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Wienerbrau Memories

Aug 23, 2018

After reading “A Time-Traveled Treat” (May/June 2018), Katie Hunhoff’s story about Swedish kringle, Shirley Drefs of Corsica was inspired to write in with a recipe of her own — wienerbrau, a Danish pastry she learned to make as a youngster in 4-H. It’s an old recipe (the original version called for baker’s yeast) that involves working butter into a soft dough that is then formed into strips and filled with prune or apricot filling, baked, then topped with a simple frosting and nuts. Feel free to experiment with other fillings — almond is traditional, but Drefs has used cherry pie filing, with good results. The recipe makes a lot of flaky, delicious pastry that can be devoured immediately or frozen for later.


Shirley Drefs learned to make wienerbrau in 4-H. The Danish pastry is similar to a Swedish kringle.



2 pounds dried prunes or apricots

about 1/2 cup sugar

cinnamon (for prunes)

May be made a day in advance. Do not soak the fruit. Chop fruit if desired (the apricots can be tough), add water to cover, cook until soft and let cool. You may need to mash the prunes a bit. Stir in sugar to taste and sprinkle with cinnamon, if desired.


1 1/2 cups milk, scalded and cooled

3 tablespoons sugar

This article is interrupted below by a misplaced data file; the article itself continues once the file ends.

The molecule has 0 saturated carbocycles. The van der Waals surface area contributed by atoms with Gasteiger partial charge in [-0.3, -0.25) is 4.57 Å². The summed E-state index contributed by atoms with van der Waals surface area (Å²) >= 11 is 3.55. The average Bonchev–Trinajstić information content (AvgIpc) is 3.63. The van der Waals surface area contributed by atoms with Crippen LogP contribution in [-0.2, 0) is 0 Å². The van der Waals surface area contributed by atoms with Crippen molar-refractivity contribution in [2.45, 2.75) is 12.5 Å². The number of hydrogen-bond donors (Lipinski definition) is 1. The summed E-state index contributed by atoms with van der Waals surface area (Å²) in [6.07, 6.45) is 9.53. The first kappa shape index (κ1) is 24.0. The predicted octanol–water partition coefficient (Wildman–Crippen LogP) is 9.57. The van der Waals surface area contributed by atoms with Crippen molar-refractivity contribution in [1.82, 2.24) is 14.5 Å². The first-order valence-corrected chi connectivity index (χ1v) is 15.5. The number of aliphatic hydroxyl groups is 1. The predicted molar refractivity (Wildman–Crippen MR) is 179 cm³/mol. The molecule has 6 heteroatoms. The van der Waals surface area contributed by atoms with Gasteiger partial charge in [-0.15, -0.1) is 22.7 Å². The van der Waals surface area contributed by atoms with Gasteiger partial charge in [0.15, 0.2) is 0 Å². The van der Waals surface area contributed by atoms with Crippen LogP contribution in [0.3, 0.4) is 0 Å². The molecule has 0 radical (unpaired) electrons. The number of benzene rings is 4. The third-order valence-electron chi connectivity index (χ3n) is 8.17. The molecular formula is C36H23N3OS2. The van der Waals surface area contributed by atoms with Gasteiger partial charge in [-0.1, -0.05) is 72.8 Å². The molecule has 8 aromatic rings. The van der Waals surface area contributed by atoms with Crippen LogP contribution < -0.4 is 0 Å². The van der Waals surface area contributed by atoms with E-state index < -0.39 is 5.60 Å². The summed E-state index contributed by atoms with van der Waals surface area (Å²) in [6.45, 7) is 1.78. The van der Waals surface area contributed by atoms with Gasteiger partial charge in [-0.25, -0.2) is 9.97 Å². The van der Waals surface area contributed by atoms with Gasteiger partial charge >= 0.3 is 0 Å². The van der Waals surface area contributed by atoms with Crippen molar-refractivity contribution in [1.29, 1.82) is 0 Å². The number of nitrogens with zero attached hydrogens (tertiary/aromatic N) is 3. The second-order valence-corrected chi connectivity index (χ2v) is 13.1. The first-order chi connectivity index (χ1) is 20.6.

1/4 teaspoon salt

2 eggs

4 heaping teaspoons dry yeast (original recipe called for 2 cakes of baker’s yeast)

flour — as little as possible, about six cups

1/2 pound cold butter

Scald the milk in a saucepan or in the microwave. Cool, add sugar and salt, then beat in eggs. Add yeast into 2 cups of flour, mix well, then add to milk-egg mixture. Add flour until you have created a soft dough that is rollable and not sticky or stiff. It should feel similar to doughnut dough.

Cut butter into small slices. Roll dough out into a large circle. Place butter slices over one half of the circle, then fold remaining dough over the top. Fold in sides to create a square of dough, then roll again. Continue folding into a square and rolling until the butter has been worked in and is no longer in visible squares.

Cut the square of dough into 5 strips and roll each one into a rectangle about 4 inches wide and long enough to fit comfortably on your cookie sheets. Put 1/5 of filling in the middle of each strip. (Any leftover filling can be frozen and saved for the next batch of pastry.) Fold sides of dough over and pinch shut. Place strips on ungreased cookie sheets or large jelly roll pans. Two strips will usually fit on one pan.

Let dough raise for 20-30 minutes. “They’ll get fairly big,” Drefs says. “It’s got to feel kind of light if you lift the pan.” Bake at 350 degrees for about 20 minutes. Cool, then frost with powdered sugar frosting, sprinkle with nuts and enjoy.


07:06 am - Sun, October 24 2021
Anders Benson said:
I think you mean Wienerbroed which means "Vienna bread" with the "o" either having a line through it or two dots, meaning "oe". "Brau" on the other hand is the German word from "brew"

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